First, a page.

[0019]FIG. 3 shows a preferred form of the process in FIG. 2 by which one or more confidence marks are added to the document held by the trusted entity. A confidence mark is generally but not necessarily a watermark or some other transformation of the document commonly used for marking digital content. It is generally non-intrusive and non-reversible, and may or may not be visible to a reader. However, an indication of the watermark can usually be extracted from the document given knowledge of the transformation process by which the watermark was applied. A confidence mark representing either of the content creator or owner, or the trusted entity may be applied. Preferably two marks representing both of these parties are applied. The participants are preferably able to detect and verify marks by one or other or both of these parties as described in relation to FIG. 5. In step 30 of the double marking process of FIG. 3, the entity first retrieves a watermark provided by the content owner, either with the particular document, or at some other point perhaps much earlier as part of an ongoing relationship between the parties. The owner's watermark is then applied to the document in step 31 and the entity's watermark in step 42. It will appreciated that watermarking can take place in a wide variety of ways, such as modification by way of least significant bits or discrete cosine transformation, and that yet other ways may be developed in future.

[0020]FIG. 4 shows a preferred form of the signing process in FIG. 2 by which the participants in FIG. 1 receive copies of the electronic document and add digital signatures or otherwise approve the content. The participants typically access a web server operated by the trusted entity over the Internet, although any other suitable form of communication may take place, such as an email transfer for example. In step 40 a copy of the original document, preferably in a hardened, watermarked form, is transmitted to a participant who carries out a process such as described in FIG. 5. A digital signature or other notification is received from the participant in step 41 and verified in step 42. A digital signature accompanied by a digital certificate from an authority 17 is currently a common mechanism for this process and other processes may of course exist or be developed. The entity then adds the signature to the original document in a suitable way in step 43, also adding a date/time stamp in step 44. Data of this kind might also be stored separately but this is currently considered less reliable than a close association between document and data in an electronic binder. The entity is generally advised or otherwise aware regarding the number of participants that are expected to sign the original document, or may be in ongoing communication with the content owner for this purpose. In step 45 the entity determines that the signing process is complete, and may or may not advise the owner in step 46.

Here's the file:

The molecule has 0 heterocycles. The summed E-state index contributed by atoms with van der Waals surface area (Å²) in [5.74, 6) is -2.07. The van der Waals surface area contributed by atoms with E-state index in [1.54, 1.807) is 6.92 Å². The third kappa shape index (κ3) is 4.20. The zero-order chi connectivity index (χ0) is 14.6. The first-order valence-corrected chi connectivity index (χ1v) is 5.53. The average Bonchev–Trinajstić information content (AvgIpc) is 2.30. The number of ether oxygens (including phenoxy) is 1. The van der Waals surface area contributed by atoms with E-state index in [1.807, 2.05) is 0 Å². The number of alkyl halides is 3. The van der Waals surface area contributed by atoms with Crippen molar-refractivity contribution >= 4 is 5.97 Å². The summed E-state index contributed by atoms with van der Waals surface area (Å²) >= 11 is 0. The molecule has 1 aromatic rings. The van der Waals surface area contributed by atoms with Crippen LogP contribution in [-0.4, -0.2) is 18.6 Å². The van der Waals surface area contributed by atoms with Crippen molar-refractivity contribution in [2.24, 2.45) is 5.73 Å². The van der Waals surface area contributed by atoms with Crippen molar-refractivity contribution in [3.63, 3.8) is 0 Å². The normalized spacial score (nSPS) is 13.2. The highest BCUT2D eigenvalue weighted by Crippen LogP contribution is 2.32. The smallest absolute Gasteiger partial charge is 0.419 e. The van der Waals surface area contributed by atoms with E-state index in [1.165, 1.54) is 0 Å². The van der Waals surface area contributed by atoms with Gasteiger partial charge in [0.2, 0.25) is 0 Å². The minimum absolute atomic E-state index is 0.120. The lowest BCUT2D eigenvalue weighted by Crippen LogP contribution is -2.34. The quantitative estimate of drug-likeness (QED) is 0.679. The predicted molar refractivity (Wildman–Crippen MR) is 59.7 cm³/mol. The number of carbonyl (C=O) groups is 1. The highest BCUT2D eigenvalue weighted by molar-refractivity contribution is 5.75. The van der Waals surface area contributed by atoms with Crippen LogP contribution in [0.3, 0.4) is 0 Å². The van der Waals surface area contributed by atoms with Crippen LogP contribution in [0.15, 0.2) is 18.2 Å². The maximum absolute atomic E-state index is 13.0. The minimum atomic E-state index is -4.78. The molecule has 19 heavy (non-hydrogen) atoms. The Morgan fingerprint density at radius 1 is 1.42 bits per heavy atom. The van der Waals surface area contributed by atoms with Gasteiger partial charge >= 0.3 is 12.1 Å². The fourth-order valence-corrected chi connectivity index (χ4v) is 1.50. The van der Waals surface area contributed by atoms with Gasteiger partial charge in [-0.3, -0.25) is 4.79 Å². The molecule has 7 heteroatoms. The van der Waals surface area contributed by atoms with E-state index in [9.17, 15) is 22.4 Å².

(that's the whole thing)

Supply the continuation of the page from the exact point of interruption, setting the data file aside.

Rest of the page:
[0021]FIG. 5 outlines part of the typical function of a token at a computer terminal operated by a participant during the signing process. Hardware/software tokens for purposes of this general kind are available from various sources such as Gemplus. In this case, the token has been modified to meet the needs of the process operated by the trusted entity, and distributed by the entity to the respective participants. For example, the token may contain routines for SSL or other encrypted interactions with the entity, and a record of one or watermarks which may be applied by the entity in relation to particular documents. In some cases the token may be provided as solely in browser software downloaded by the participant from the trusted entity. Data of this kind, along with the software programs that operate the participant processes, are stored, accessed and operated in the usual way, using computer processors, networks, and memory devices or other computer readable media.

[0022] In FIG. 5, step 50, the participant either receives a document for signature, along with other details, either on request to or prompt by the trusted entity. In step 51 the token extracts one or more confidence marks from the document, typically watermarks applied by the entity to indicate either or both of the entity, and the owner or creator of the document. The watermarks may be assessed and verified visually by the participant, but preferably electronically by the token. A confidence indicator is generally presented to the participant as an indication of the origin of the document with the owner and/or the entity. If the origin is not satisfactorily verified in step 52, then an error message may be generated in step 55. If verified, then the participant may proceed to create a digital signature in step 53. Known process for digital signatures involve creating a hash of the document or other digital item, then encrypting the hash result using a private key. The hash result is unique to the content of the document, and once encrypted is unique to the owner of the private key. The digital signature may be decrypted using the corresponding public key and compared with a further hash result from the document. In general, this creates a non-repudiated binding relationship between the signatory and the document. The signature is transmitted to the entity in step 54, and may or may not be accompanied by other information.